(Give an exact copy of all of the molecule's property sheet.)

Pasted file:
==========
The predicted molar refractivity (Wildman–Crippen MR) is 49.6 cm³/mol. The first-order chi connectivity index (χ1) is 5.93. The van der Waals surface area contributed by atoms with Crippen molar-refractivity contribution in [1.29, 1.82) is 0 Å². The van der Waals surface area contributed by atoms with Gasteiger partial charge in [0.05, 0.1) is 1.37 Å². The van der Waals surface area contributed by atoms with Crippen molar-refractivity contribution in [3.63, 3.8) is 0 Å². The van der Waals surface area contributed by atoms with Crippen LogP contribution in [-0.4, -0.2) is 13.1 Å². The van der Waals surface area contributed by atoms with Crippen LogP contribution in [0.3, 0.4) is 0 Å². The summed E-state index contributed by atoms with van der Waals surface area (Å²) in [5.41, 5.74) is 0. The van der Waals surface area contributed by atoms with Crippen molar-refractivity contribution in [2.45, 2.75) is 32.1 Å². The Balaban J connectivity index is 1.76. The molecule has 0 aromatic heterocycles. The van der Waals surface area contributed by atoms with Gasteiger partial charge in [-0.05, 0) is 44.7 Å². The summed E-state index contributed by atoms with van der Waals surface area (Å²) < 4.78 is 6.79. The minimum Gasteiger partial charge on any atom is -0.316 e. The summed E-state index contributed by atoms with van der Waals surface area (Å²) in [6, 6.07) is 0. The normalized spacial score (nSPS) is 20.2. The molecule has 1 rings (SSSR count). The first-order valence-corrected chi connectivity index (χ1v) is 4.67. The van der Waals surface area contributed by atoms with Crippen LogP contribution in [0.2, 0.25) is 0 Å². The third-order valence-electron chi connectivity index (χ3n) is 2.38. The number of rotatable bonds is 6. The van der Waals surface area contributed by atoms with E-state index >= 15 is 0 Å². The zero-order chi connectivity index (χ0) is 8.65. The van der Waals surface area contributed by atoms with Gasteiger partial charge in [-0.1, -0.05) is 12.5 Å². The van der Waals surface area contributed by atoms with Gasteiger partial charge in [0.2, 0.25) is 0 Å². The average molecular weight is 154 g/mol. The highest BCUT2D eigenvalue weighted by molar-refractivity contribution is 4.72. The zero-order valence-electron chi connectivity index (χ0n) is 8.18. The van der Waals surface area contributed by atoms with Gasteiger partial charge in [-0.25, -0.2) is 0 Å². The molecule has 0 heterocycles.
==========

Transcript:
The predicted molar refractivity (Wildman–Crippen MR) is 49.6 cm³/mol. The first-order chi connectivity index (χ1) is 5.93. The van der Waals surface area contributed by atoms with Crippen molar-refractivity contribution in [1.29, 1.82) is 0 Å². The van der Waals surface area contributed by atoms with Gasteiger partial charge in [0.05, 0.1) is 1.37 Å². The van der Waals surface area contributed by atoms with Crippen molar-refractivity contribution in [3.63, 3.8) is 0 Å². The van der Waals surface area contributed by atoms with Crippen LogP contribution in [-0.4, -0.2) is 13.1 Å². The van der Waals surface area contributed by atoms with Crippen LogP contribution in [0.3, 0.4) is 0 Å². The summed E-state index contributed by atoms with van der Waals surface area (Å²) in [5.41, 5.74) is 0. The van der Waals surface area contributed by atoms with Crippen molar-refractivity contribution in [2.45, 2.75) is 32.1 Å². The Balaban J connectivity index is 1.76. The molecule has 0 aromatic heterocycles. The van der Waals surface area contributed by atoms with Gasteiger partial charge in [-0.05, 0) is 44.7 Å². The summed E-state index contributed by atoms with van der Waals surface area (Å²) < 4.78 is 6.79. The minimum Gasteiger partial charge on any atom is -0.316 e. The summed E-state index contributed by atoms with van der Waals surface area (Å²) in [6, 6.07) is 0. The normalized spacial score (nSPS) is 20.2. The molecule has 1 rings (SSSR count). The first-order valence-corrected chi connectivity index (χ1v) is 4.67. The van der Waals surface area contributed by atoms with Crippen LogP contribution in [0.2, 0.25) is 0 Å². The third-order valence-electron chi connectivity index (χ3n) is 2.38. The number of rotatable bonds is 6. The van der Waals surface area contributed by atoms with E-state index >= 15 is 0 Å². The zero-order chi connectivity index (χ0) is 8.65. The van der Waals surface area contributed by atoms with Gasteiger partial charge in [-0.1, -0.05) is 12.5 Å². The van der Waals surface area contributed by atoms with Gasteiger partial charge in [0.2, 0.25) is 0 Å². The average molecular weight is 154 g/mol. The highest BCUT2D eigenvalue weighted by molar-refractivity contribution is 4.72. The zero-order valence-electron chi connectivity index (χ0n) is 8.18. The van der Waals surface area contributed by atoms with Gasteiger partial charge in [-0.25, -0.2) is 0 Å². The molecule has 0 heterocycles.